Co-opting Catholics

Marcia Lee plants community everywhere she goes. During the hours I spent driving around half-abandoned neighborhoods of Detroit with her, she stopped at her church to plan a new environmental program and take the parish dog for a walk; visited her mentor, the 99-year-old activist-philosopher Grace Lee Boggs; attended Mass with the friars she works with as a co-director of the Capuchin Franciscan Volunteer Corps’s Midwest branch; dropped off a falafel platter at the meeting of her Asian-American empowerment group; and, finally, brought a pumpkin pie from the collective house where she lives to Holy Thursday, her interfaith supper club.

During the decade she has lived in Detroit, the Capuchin friars’ common life has been her buoy. “I might not still be Catholic without the Capuchins,” Lee, 31, told me. And she wants more. She wants to live and work in stronger communities outside the friary, as the early Christians did in the Book of Acts. Lately she has been meeting with a group—mostly fellow women of color—that is discussing how to build cooperatives.

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A co-op can take many forms. It can be made up of producers, consumers, workers or neighbors practicing participant ownership and democratic governance. Cooperative enterprises can operate as living alternatives in, but not of, an economic system that thrives on ruthless profit-seeking and inequality. Marcia Lee is part of a long legacy of Catholics who have led the global co-op movement.

In May I visited the mountain town of Salinas, Ecuador, where the textile mill, chocolate factory and dairy are cooperatively financed through the villagers’ credit union—only to find that the whole system began with a Salesian priest. How about the Mondragon Corporation, the world’s largest web of cooperative industries, employing more than 70,000 people in Basque country? The work of another priest. The oldest credit union in the United States is St. Mary’s Bank, founded by a pastor of Franco-American mill workers in New Hampshire; north of the border, Catholics have nourished Quebec’s rich cooperative tradition and the Antigonish co-ops of the Maritime Provinces. Today, many of the most vibrant U.S. co-ops are emerging among Latin-American immigrants. An America editorial in 1944 describes an Iowa parish’s farming cooperative as reflecting “the Catholic ideal of truly social worship.”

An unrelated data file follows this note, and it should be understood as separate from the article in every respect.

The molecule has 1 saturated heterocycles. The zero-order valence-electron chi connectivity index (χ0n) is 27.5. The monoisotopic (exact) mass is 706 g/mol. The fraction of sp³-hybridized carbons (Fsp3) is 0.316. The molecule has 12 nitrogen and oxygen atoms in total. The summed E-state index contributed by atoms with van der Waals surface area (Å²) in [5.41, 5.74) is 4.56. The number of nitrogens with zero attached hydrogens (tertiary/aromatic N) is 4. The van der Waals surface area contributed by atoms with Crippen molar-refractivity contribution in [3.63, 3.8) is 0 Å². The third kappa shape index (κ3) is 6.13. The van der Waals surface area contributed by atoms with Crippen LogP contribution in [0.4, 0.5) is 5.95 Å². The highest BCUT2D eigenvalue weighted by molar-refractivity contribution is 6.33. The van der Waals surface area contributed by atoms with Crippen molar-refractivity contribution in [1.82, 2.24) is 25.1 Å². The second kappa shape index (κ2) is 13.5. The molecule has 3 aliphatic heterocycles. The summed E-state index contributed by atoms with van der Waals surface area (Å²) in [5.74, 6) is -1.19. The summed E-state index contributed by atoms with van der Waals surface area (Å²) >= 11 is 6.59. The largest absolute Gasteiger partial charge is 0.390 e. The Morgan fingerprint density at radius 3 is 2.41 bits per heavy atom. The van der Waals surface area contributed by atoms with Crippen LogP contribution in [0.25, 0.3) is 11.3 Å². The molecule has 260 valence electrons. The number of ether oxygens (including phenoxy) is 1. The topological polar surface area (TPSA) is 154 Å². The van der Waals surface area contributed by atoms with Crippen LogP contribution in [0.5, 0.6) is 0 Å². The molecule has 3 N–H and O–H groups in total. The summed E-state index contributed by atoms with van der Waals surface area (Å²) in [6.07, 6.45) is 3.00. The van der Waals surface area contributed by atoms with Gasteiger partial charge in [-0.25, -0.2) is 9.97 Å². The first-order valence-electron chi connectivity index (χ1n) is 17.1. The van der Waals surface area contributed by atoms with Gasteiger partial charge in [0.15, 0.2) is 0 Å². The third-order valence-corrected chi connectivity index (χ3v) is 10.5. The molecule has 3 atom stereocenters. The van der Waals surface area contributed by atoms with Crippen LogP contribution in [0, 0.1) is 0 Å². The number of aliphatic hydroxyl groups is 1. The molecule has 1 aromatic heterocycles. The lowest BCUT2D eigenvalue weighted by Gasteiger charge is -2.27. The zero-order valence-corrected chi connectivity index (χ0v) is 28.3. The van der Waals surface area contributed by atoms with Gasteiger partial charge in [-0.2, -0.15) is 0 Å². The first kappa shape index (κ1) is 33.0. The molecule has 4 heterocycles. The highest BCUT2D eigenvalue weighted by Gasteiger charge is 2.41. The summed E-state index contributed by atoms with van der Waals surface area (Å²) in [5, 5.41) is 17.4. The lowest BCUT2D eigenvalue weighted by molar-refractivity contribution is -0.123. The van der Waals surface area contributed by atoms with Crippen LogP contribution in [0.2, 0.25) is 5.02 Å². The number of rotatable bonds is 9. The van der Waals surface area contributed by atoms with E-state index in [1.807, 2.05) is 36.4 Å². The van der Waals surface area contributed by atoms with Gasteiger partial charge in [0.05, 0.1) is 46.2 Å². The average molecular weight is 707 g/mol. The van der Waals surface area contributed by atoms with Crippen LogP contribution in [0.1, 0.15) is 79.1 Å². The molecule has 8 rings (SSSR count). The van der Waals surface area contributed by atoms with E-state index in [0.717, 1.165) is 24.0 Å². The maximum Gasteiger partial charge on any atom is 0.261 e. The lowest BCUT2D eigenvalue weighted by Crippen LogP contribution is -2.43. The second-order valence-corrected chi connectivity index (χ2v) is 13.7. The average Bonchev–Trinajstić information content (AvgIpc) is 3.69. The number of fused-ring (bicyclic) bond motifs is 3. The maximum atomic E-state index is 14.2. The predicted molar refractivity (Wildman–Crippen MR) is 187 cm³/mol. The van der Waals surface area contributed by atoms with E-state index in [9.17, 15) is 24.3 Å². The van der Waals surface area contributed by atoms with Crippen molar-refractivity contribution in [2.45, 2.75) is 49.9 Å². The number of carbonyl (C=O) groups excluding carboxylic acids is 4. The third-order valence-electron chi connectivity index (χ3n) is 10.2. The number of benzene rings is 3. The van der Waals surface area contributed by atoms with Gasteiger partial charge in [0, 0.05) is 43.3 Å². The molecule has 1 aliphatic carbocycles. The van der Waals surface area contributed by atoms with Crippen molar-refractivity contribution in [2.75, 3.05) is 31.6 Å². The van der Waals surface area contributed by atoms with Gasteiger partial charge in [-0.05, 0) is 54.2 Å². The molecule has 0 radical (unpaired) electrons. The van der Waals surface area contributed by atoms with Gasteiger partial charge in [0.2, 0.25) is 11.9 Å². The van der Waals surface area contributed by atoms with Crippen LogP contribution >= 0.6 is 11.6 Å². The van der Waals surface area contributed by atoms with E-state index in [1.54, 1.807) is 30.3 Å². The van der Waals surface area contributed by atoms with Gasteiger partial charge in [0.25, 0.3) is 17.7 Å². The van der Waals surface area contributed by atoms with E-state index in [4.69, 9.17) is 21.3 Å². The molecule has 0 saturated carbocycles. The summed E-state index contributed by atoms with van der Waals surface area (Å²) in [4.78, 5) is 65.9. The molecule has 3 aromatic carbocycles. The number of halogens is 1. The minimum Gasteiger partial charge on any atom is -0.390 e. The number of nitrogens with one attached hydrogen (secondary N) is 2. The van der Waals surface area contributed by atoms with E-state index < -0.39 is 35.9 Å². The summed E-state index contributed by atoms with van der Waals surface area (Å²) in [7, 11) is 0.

Msgr. John A. Ryan, once a prominent economist and moral theologian, praised cooperativism at length in his book Distributive Justice (1916). He saw it as an amalgam of the best impulses of socialism and capitalism, minus the worst. In the co-ops among poor farmers and workers that Ryan examined, he saw an antidote to the exploitation rampant under capitalism then and now. Subsidiarity and solidarity are written into the business model. But what attracted him most about co-ops was their capacity for moral pedagogy—“the mechanism and the atmosphere,” Ryan wrote, “for a greater development of the altruistic spirit than is possible under any other economic system.” Spirituality, also, has often been the glue binding strong co-ops together; the monastic tradition reflects with particular clarity how communal prayer helps us practice communal ownership.

As today’s worsening inequality comes to resemble Msgr. Ryan’s Gilded Age, there is a co-op renaissance going on in the United States and around the world. People are moving their money from too-big-to-fail banks to local credit unions, and young entrepreneurs are building open-source online tools that help them cooperate in new ways. In places like Marcia Lee’s Detroit, the flight of capital makes co-ops a particular necessity. These so-called “new economy” initiatives are largely secular; and without church communities as a foundation, they face an uphill struggle in a culture of rogue individualists. In this latest surge, U.S. Catholics largely have been missing in action.

What if Catholics were to recognize, once again, the moral imperative to build the economy cooperatively? Parishes could incubate new co-op credit unions, enterprises and housing developments. Catholic legislators could pass laws to make co-op incorporation less onerous. Business leaders could restructure their institutions to spread ownership among workers and customers. The result would surely be, in Peter Maurin’s words, “a society in which it is easier to be good.”

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